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Some Tips for Driving when Birding in Costa Rica

Have you ever wondered what it’s like to drive in Costa Rica? What it looks like to drive along mountain roads on your way to seriously exciting birding sites like Cerro de la Muerte, Irazu Volcano, and Braulio Carrillo National Park? Well, if you live and drive in North America or Europe, it’s not going to be like home. It’s different but if you know how to drive defensively or in heavy, urban traffic it’s not so different that you can’t do it.

Renting a vehicle in Costa Rica has its ups and downs. The obvious benefit is that you can go birding in a lot more places at optimal times. Want to leave San Jose at 3 am to look for Unspotted Saw-whet Owl on Irazu? Want to survey the high elevations of the entire Providencia Road? How about exploring unbirded foothill forests near Dominical or checking out Palo Verde? You can do all of this and more with a rental car. It brings you a certain degree of freedom and comfort that public transportation will never provide.

This all comes at a cost though and it’s not just money that I’m referring to. Much of the driving isn’t quite so relaxing as cruising around Main Street back at home or calmly speeding down a well-lit four lane highway with wide shoulders. To give you an idea of what to expect when driving in Costa Rica, read and heed the following tips and advice:

  • Central Valley traffic: You may have noticed that I often refer to this part of Costa Rica as being “over-urbanized”. I say this so frequently to give visitors a heads up about the greater San Jose area. Costa Rica’s small size and mountainous topography don’t allow for much elbow room in the Central Valley. This is where at least half of everyone in Costa Rica resides and the result is a veritable labyrinth of asphalt and concrete. If you need to drive through the San Jose area, Heredia, or Alajuela, do so before 5 am or get ready to spend a lot of your precious birding time in traffic. You might see some flocks of Crimson-fronted Parakeets fly over or perched on the buildings but won’t see much more than common, widespread species.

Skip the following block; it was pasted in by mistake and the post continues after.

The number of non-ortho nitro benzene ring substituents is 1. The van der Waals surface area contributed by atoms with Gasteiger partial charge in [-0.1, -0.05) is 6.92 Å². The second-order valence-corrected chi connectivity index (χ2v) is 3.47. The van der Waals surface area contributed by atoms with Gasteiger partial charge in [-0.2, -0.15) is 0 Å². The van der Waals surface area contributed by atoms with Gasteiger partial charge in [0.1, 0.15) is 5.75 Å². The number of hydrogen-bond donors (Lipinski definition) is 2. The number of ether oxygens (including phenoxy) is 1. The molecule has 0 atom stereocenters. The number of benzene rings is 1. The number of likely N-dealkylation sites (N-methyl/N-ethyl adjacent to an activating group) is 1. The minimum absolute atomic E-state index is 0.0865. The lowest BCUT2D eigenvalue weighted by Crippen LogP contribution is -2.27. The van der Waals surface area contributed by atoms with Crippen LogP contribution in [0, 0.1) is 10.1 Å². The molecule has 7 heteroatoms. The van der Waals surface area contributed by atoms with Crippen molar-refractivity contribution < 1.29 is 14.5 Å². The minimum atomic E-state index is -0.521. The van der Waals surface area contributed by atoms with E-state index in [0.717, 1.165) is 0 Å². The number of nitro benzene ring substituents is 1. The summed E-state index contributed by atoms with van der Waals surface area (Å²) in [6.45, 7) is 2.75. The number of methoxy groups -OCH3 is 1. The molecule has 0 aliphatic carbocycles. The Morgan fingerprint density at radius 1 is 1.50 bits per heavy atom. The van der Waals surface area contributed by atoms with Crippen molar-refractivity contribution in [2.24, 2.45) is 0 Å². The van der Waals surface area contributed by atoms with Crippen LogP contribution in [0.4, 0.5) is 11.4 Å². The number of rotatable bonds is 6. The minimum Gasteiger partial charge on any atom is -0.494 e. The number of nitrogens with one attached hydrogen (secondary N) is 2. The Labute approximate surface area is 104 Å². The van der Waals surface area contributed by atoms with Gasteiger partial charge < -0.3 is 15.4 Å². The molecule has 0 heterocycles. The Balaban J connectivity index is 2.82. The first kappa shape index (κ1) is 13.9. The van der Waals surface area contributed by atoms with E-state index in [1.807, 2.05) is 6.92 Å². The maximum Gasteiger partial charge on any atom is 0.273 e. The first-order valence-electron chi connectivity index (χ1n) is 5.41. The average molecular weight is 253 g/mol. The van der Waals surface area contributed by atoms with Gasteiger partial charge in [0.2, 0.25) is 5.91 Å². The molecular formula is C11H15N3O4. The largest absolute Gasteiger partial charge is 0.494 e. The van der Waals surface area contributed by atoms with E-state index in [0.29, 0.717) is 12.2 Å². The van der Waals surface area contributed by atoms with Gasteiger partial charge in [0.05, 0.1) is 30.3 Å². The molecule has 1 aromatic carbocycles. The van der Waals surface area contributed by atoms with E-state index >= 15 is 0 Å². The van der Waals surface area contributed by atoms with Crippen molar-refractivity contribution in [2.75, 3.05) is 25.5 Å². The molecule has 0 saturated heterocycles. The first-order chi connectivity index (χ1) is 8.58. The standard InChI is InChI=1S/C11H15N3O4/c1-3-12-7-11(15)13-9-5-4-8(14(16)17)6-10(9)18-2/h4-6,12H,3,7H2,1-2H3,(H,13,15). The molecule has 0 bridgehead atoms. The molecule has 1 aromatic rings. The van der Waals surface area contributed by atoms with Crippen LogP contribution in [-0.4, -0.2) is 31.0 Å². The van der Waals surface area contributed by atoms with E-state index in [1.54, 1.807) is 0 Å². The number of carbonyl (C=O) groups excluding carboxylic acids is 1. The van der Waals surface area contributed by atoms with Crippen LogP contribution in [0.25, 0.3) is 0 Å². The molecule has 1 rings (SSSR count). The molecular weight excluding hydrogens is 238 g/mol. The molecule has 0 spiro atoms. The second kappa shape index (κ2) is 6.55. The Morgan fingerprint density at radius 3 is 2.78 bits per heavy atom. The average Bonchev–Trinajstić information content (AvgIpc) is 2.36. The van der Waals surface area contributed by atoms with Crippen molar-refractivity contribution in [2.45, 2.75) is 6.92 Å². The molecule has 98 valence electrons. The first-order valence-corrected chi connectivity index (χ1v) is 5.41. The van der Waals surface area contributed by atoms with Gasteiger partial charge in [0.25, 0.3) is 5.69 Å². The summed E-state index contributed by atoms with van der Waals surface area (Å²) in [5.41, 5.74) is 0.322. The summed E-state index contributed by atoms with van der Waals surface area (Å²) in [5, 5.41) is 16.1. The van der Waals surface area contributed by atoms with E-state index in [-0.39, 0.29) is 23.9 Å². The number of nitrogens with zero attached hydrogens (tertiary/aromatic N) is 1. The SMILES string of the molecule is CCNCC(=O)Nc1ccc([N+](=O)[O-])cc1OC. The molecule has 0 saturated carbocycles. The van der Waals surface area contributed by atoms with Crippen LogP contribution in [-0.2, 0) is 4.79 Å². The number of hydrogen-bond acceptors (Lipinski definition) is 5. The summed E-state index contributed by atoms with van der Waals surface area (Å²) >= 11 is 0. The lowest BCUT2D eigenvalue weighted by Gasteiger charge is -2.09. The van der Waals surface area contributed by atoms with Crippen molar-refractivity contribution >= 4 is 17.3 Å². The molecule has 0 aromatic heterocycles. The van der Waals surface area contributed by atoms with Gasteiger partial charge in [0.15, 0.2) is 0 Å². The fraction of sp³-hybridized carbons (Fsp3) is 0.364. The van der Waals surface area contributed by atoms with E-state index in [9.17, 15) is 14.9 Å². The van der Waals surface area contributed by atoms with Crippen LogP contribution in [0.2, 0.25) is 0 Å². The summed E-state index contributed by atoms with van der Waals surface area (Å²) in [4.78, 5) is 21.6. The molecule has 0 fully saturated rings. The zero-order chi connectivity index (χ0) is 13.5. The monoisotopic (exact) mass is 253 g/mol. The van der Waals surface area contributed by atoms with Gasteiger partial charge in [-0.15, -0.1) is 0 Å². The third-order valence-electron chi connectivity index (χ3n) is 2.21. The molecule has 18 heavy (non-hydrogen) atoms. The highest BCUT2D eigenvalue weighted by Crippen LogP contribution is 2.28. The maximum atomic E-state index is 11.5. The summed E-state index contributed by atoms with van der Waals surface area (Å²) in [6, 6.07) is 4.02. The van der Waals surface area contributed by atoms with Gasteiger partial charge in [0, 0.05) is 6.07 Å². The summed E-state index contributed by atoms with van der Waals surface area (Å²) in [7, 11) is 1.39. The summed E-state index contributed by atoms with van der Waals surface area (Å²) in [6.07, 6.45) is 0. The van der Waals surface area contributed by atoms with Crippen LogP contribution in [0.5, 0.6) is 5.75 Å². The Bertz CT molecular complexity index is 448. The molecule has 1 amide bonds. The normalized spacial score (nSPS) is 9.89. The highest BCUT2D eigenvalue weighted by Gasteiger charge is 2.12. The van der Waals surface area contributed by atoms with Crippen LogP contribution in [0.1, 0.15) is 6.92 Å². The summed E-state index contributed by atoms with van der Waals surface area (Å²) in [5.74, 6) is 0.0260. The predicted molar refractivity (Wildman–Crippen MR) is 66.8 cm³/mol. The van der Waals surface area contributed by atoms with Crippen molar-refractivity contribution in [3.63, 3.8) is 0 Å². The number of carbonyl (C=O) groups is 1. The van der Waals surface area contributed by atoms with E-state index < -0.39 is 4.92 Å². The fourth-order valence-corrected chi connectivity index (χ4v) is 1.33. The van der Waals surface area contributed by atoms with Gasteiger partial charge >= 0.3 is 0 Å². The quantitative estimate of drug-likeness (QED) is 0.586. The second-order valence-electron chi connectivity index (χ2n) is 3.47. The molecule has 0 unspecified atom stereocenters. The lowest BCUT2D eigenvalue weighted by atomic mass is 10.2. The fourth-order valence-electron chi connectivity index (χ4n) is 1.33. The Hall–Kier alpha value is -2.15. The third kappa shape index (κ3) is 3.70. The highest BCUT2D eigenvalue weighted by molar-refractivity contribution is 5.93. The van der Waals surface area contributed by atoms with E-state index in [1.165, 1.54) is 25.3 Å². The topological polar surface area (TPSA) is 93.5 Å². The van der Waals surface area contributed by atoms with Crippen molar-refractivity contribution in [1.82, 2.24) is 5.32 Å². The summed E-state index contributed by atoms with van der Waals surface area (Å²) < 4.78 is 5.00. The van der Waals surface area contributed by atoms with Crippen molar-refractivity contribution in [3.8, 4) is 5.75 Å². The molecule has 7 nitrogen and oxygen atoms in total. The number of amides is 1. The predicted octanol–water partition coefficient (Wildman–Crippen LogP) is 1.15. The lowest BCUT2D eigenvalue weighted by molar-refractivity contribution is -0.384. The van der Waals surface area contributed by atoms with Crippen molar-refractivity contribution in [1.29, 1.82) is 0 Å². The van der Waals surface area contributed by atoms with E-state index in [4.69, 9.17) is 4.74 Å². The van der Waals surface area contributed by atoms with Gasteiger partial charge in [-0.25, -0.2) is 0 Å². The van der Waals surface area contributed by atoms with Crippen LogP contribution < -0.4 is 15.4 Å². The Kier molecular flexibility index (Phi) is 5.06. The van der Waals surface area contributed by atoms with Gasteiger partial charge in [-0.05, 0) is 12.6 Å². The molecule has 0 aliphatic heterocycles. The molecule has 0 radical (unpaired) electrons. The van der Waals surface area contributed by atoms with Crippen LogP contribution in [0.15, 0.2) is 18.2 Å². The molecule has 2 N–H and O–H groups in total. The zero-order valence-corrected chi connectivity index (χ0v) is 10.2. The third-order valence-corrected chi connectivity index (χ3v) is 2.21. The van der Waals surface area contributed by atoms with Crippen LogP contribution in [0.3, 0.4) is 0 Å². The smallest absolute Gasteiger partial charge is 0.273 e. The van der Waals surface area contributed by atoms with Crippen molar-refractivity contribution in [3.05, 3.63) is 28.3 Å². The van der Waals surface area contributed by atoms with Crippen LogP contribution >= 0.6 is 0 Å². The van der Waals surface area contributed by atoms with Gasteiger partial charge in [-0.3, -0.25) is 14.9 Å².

• Navigation: Forget about a map, rent that GPS. You can eventually find your way with a street map but since signs are commonly absent or misleading, it’s easiest to just follow what the GPS device says. Outside of urban areas, it’s pretty easy to get to your destination but if you need to drive through any cities in the Central Valley, a GPS is invaluable.
  • Signs (or the absence of): Don’t expect to see big signs like home. There are some, but it’s pretty common to see one sign with an arrow pointing to your destination and then nothing further at forks in the road. There are also signs that are downright misleading (like some entrance and exit signs for highways) so once again, rent that GPS and do what it says. On a side note, the brown signs that point to national parks are pretty accurate.
  • Potholes: Costa Rica has seen dramatic improvements in terms of pothole frequency but the heavy rains always give birth to more. They can turn up just about anywhere so your best bet is to always watch out for them. This is what us locals do and we just swerve to avoid them or slow down to carefully cross any craters we are confronted with.
  • Pedestrians: Sidewalks are an anomaly in much of Costa Rica but this doesn’t keep people at home. No, they just walk on the roadway. This leaves little room for cars and people so don’t be surprised to see everyone from kids to the elderly just walking along the road as if cars didn’t exist.
  • Night driving: If you thought you had to be alert during the day, driving at night is a whole other story! People still walk along the side of the road (even on some highways) and they won’t be wearing anything reflective so watch out for them! Many of the roads also lack lighting so get ready to use your brights and be very, very alert.